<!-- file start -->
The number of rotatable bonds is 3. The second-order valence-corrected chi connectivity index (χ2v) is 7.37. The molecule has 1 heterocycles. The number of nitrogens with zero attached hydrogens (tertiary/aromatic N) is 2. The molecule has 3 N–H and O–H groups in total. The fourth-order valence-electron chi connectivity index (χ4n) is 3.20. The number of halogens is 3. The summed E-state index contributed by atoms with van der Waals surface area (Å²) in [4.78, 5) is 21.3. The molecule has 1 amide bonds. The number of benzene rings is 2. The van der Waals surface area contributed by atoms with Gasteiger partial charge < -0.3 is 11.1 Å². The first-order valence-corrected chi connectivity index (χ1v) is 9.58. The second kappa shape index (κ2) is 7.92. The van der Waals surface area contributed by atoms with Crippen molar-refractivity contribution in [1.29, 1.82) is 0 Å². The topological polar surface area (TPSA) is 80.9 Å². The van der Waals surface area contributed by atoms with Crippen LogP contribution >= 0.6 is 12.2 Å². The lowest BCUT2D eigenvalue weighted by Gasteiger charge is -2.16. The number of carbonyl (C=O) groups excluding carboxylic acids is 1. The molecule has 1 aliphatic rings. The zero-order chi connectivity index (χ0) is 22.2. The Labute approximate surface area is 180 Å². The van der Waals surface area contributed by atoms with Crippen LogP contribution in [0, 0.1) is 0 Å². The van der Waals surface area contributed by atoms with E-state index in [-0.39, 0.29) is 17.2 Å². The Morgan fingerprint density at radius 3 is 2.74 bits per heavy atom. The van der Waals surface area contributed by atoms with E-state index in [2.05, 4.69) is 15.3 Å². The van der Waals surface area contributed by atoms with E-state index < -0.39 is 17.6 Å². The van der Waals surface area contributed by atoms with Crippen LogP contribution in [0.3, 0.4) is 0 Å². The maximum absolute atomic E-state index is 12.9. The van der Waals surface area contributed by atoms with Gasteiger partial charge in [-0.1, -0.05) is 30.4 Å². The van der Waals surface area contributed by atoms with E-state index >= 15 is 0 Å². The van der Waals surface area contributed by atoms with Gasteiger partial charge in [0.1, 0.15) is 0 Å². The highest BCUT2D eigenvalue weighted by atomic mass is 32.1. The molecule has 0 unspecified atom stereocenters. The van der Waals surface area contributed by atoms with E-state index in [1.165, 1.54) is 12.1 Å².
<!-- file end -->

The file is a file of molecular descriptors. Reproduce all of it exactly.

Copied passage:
The number of rotatable bonds is 3. The second-order valence-corrected chi connectivity index (χ2v) is 7.37. The molecule has 1 heterocycles. The number of nitrogens with zero attached hydrogens (tertiary/aromatic N) is 2. The molecule has 3 N–H and O–H groups in total. The fourth-order valence-electron chi connectivity index (χ4n) is 3.20. The number of halogens is 3. The summed E-state index contributed by atoms with van der Waals surface area (Å²) in [4.78, 5) is 21.3. The molecule has 1 amide bonds. The number of benzene rings is 2. The van der Waals surface area contributed by atoms with Gasteiger partial charge < -0.3 is 11.1 Å². The first-order valence-corrected chi connectivity index (χ1v) is 9.58. The second kappa shape index (κ2) is 7.92. The van der Waals surface area contributed by atoms with Crippen molar-refractivity contribution in [1.29, 1.82) is 0 Å². The topological polar surface area (TPSA) is 80.9 Å². The van der Waals surface area contributed by atoms with Crippen LogP contribution >= 0.6 is 12.2 Å². The lowest BCUT2D eigenvalue weighted by Gasteiger charge is -2.16. The number of carbonyl (C=O) groups excluding carboxylic acids is 1. The molecule has 1 aliphatic rings. The zero-order chi connectivity index (χ0) is 22.2. The Labute approximate surface area is 180 Å². The van der Waals surface area contributed by atoms with Crippen LogP contribution in [0, 0.1) is 0 Å². The van der Waals surface area contributed by atoms with E-state index in [-0.39, 0.29) is 17.2 Å². The Morgan fingerprint density at radius 3 is 2.74 bits per heavy atom. The van der Waals surface area contributed by atoms with E-state index in [2.05, 4.69) is 15.3 Å². The van der Waals surface area contributed by atoms with E-state index < -0.39 is 17.6 Å². The van der Waals surface area contributed by atoms with Crippen LogP contribution in [0.3, 0.4) is 0 Å². The maximum absolute atomic E-state index is 12.9. The van der Waals surface area contributed by atoms with Gasteiger partial charge in [-0.1, -0.05) is 30.4 Å². The van der Waals surface area contributed by atoms with E-state index >= 15 is 0 Å². The van der Waals surface area contributed by atoms with Gasteiger partial charge in [0.1, 0.15) is 0 Å². The highest BCUT2D eigenvalue weighted by atomic mass is 32.1. The molecule has 0 unspecified atom stereocenters. The van der Waals surface area contributed by atoms with E-state index in [1.165, 1.54) is 12.1 Å².